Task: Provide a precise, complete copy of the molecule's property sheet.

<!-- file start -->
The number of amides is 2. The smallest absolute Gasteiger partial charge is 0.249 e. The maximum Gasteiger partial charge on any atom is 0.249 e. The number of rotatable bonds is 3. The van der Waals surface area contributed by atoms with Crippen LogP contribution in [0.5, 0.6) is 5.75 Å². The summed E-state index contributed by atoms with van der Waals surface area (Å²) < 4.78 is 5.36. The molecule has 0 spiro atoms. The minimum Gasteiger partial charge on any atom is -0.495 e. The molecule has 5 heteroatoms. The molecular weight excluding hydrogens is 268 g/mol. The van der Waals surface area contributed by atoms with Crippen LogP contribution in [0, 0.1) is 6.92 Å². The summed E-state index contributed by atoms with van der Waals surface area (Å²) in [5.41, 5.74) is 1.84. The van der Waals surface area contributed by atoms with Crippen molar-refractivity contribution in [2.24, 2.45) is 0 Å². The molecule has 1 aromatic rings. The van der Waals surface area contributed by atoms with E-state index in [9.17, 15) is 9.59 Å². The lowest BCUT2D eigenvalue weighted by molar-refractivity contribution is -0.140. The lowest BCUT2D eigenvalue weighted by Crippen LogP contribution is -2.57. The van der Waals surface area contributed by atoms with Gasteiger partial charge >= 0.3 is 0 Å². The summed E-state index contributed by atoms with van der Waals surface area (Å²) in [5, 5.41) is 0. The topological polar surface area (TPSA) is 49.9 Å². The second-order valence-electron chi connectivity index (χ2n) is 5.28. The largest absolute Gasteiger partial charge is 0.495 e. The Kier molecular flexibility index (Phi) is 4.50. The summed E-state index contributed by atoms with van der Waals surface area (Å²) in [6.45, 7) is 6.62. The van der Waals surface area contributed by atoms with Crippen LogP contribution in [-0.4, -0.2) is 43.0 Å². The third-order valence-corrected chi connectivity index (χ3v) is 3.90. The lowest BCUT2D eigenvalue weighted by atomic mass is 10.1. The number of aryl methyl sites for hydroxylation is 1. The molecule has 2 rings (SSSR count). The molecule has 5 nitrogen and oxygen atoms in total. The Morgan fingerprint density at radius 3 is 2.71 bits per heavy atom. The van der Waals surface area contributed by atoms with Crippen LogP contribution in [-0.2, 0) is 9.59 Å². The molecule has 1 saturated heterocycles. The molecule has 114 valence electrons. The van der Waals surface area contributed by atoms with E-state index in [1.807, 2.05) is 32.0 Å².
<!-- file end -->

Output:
The number of amides is 2. The smallest absolute Gasteiger partial charge is 0.249 e. The maximum Gasteiger partial charge on any atom is 0.249 e. The number of rotatable bonds is 3. The van der Waals surface area contributed by atoms with Crippen LogP contribution in [0.5, 0.6) is 5.75 Å². The summed E-state index contributed by atoms with van der Waals surface area (Å²) < 4.78 is 5.36. The molecule has 0 spiro atoms. The minimum Gasteiger partial charge on any atom is -0.495 e. The molecule has 5 heteroatoms. The molecular weight excluding hydrogens is 268 g/mol. The van der Waals surface area contributed by atoms with Crippen LogP contribution in [0, 0.1) is 6.92 Å². The summed E-state index contributed by atoms with van der Waals surface area (Å²) in [5.41, 5.74) is 1.84. The van der Waals surface area contributed by atoms with Crippen molar-refractivity contribution in [2.24, 2.45) is 0 Å². The molecule has 1 aromatic rings. The van der Waals surface area contributed by atoms with E-state index in [9.17, 15) is 9.59 Å². The lowest BCUT2D eigenvalue weighted by molar-refractivity contribution is -0.140. The lowest BCUT2D eigenvalue weighted by Crippen LogP contribution is -2.57. The van der Waals surface area contributed by atoms with Gasteiger partial charge >= 0.3 is 0 Å². The summed E-state index contributed by atoms with van der Waals surface area (Å²) in [5, 5.41) is 0. The topological polar surface area (TPSA) is 49.9 Å². The second-order valence-electron chi connectivity index (χ2n) is 5.28. The largest absolute Gasteiger partial charge is 0.495 e. The Kier molecular flexibility index (Phi) is 4.50. The summed E-state index contributed by atoms with van der Waals surface area (Å²) in [6.45, 7) is 6.62. The van der Waals surface area contributed by atoms with Crippen LogP contribution in [-0.4, -0.2) is 43.0 Å². The third-order valence-corrected chi connectivity index (χ3v) is 3.90. The lowest BCUT2D eigenvalue weighted by atomic mass is 10.1. The number of aryl methyl sites for hydroxylation is 1. The molecule has 2 rings (SSSR count). The molecule has 5 nitrogen and oxygen atoms in total. The Morgan fingerprint density at radius 3 is 2.71 bits per heavy atom. The van der Waals surface area contributed by atoms with Crippen LogP contribution in [-0.2, 0) is 9.59 Å². The molecule has 1 saturated heterocycles. The molecule has 114 valence electrons. The van der Waals surface area contributed by atoms with E-state index in [1.807, 2.05) is 32.0 Å².